(2) when the oscillation current of the oscillator 2 is abnormally great.

In the first case, the surgical operation by the laser surgical equipment is not possible and the equipment must be immediately repaired or adjusted. In the second case, the equipment can be used for the surgical operation but must be inspected and adjusted after the surgical operation. The solid line 91 in FIG. 16 shows the relation between the oscillation current and the laser power of the laser oscillator obtained by the experiments conducted by the inventors of the present invention. If the oscillation efficiency drops due to degradation of the laser oscillator, for example, the oscillation current must be increased in order to obtain the same laser power. If the increment 50% of the oscillation current is a limit value as represented by the dotted line 92 in FIG. 16, the range below the dotted line represents an abnormal current. If the output of the laser oscillator is 30 W in FIG. 16, for example, the oscillation current of 25 mA is "normal" while the oscillation current of 35 mA is "abnormal". Thus, the abnormality and normality of the laser oscillator can be detected by monitoring the laser output and oscillation current of the laser oscillator to be applied to the computer.

Furthermore, the trouble of the waveguide and hand piece of the laser surgical equipment can be diagnosed from the following penomena:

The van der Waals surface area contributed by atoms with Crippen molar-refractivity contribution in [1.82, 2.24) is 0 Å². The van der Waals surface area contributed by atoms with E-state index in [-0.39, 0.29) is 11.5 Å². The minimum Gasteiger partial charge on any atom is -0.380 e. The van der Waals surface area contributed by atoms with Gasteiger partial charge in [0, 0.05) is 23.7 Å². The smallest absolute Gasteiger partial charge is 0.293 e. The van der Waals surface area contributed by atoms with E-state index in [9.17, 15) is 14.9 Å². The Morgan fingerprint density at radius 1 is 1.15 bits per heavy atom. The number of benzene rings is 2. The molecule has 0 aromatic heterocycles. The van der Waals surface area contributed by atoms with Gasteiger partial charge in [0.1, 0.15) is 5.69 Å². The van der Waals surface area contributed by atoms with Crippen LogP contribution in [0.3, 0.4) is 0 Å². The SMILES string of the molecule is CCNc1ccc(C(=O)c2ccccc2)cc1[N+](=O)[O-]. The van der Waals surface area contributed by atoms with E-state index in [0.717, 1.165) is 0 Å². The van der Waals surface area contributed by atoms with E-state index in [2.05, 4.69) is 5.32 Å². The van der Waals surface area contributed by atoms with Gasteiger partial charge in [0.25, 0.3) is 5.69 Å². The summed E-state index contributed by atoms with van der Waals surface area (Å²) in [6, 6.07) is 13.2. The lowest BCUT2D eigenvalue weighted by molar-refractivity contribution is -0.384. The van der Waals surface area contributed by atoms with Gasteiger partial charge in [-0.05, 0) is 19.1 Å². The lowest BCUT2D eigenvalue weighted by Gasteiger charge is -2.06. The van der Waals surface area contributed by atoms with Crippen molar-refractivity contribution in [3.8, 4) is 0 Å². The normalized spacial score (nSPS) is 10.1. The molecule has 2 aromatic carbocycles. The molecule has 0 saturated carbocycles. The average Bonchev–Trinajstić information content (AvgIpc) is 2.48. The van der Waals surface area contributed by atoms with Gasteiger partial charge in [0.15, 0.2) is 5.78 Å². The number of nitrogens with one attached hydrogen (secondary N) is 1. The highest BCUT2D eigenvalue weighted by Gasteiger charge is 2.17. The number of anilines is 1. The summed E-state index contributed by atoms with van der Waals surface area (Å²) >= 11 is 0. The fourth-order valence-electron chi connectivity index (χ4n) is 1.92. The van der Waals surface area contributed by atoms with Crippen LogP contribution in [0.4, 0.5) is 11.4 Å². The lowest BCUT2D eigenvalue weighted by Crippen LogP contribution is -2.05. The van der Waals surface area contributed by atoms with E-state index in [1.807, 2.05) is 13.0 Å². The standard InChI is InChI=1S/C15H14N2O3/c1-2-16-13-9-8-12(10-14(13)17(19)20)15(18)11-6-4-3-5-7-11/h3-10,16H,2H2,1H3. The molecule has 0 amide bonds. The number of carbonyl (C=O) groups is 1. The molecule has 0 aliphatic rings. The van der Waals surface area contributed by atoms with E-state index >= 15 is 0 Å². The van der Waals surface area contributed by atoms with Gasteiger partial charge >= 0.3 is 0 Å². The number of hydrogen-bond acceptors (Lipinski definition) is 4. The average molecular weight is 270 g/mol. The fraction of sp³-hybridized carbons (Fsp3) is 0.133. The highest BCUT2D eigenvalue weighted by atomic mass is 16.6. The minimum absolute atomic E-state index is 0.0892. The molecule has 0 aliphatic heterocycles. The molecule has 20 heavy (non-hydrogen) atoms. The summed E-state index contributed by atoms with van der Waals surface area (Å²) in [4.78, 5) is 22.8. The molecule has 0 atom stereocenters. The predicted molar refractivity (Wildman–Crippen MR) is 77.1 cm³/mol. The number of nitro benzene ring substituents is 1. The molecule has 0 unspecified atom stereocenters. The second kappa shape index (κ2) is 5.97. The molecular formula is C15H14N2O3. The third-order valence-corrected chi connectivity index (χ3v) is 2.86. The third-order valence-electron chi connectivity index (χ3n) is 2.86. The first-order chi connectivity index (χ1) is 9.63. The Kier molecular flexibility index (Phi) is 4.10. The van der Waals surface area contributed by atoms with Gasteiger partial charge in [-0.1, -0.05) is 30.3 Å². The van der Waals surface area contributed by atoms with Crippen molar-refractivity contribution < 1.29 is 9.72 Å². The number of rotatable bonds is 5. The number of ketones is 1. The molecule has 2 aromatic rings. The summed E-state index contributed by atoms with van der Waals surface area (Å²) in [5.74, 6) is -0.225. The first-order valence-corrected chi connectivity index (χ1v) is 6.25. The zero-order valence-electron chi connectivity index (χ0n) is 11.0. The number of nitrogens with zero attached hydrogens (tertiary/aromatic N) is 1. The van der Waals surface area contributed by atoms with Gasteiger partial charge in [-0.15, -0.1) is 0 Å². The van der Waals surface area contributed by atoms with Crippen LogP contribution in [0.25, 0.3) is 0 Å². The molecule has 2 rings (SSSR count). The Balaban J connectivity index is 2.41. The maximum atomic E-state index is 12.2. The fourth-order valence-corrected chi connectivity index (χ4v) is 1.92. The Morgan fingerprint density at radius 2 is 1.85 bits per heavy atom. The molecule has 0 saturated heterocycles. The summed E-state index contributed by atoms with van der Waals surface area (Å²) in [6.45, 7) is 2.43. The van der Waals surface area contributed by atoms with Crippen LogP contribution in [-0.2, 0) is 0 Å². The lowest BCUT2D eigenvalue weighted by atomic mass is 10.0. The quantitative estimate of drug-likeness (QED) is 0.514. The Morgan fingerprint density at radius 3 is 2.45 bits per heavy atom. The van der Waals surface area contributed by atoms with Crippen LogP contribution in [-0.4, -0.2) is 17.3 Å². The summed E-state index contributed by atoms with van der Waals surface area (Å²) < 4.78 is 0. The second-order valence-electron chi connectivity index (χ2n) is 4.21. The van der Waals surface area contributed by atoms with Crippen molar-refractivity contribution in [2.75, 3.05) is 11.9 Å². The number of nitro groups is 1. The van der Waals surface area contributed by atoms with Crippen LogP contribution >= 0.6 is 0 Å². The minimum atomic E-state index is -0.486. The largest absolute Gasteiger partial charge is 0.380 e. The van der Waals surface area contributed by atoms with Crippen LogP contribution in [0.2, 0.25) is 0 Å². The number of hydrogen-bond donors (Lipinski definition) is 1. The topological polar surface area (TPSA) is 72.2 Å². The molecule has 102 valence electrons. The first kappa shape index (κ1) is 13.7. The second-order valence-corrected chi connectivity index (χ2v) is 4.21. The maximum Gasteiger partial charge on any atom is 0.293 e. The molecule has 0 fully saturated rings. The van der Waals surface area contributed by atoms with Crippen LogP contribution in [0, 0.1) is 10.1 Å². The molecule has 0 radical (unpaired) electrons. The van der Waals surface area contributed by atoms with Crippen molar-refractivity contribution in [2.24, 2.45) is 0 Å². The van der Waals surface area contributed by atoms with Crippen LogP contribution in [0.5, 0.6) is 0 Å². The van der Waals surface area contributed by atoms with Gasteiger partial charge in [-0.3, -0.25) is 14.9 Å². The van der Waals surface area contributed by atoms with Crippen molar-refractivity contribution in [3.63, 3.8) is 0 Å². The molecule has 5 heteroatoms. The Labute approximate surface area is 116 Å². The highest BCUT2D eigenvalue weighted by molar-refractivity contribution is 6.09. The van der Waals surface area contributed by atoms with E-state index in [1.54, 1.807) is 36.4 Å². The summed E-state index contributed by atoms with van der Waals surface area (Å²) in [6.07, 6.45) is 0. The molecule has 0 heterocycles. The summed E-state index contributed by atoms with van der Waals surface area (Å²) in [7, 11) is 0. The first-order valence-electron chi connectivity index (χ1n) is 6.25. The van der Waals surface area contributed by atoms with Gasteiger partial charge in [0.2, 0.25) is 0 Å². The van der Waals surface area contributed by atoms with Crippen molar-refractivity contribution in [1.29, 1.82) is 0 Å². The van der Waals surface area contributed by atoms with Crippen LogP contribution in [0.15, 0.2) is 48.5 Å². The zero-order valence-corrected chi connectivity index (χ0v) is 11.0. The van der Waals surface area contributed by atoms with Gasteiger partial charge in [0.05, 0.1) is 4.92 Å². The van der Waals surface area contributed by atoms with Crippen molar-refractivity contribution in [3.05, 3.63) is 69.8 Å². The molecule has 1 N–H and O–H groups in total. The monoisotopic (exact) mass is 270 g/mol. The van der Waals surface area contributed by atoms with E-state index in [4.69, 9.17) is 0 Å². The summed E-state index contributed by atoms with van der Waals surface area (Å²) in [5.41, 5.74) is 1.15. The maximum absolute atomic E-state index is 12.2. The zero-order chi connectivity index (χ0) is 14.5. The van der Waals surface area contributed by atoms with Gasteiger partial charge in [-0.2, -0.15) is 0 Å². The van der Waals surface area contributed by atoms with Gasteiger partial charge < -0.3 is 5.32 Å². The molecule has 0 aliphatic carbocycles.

(1) when the output of the waveguide 3 (the output of the photo-detector 21 when the hand piece 4 is not fitted to the waveguide 3 but the waveguide 3 is inserted into the laser power meter 20) is abnormally smaller in comparison with the output of the laser oscillator 2 (the output of the photo-detector 12); and

(2) the power at the tip of the hand piece when the hand piece 4 is fitted to the waveguide 3 (the output of the photo-detector 21 when the hand piece 4 is inserted into the laser power meter 20) is abnormally smaller in comparison with the output of the laser oscillator (the output of the photo-detector 12).

FIG. 17 shows the relation between the laser power in the waveguide and at the tip of the hand piece and the output of the laser oscillator, the results being obtained by the experiments conducted by the inventors of the present invention. As can be seen from the diagram, the output of the waveguide (represented by the solid line 93) is about 60% with respect to the oscillator output and the loss of the waveguide is about 40%. According to the calculation, the loss due to the reflectivity is about 15% when the waveguide 3 is composed of a 7-joint 8-mirror multiple-joint mirror system. It can be thus assumed that among the 40% loss of the waveguide shown in FIG. 17, 15% loss results from the reflection loss by the multi-joint mirror while 25% loss results from the deviation of the optical axis. Hence, the optical axis of the waveguide must be re-adjusted. Accordingly, the equipment can be diagnosed as being "abnormal" if the output of the waveguide is below 75% of the output of the laser oscillator and the optical axis of the waveguide must be adjusted in such a case.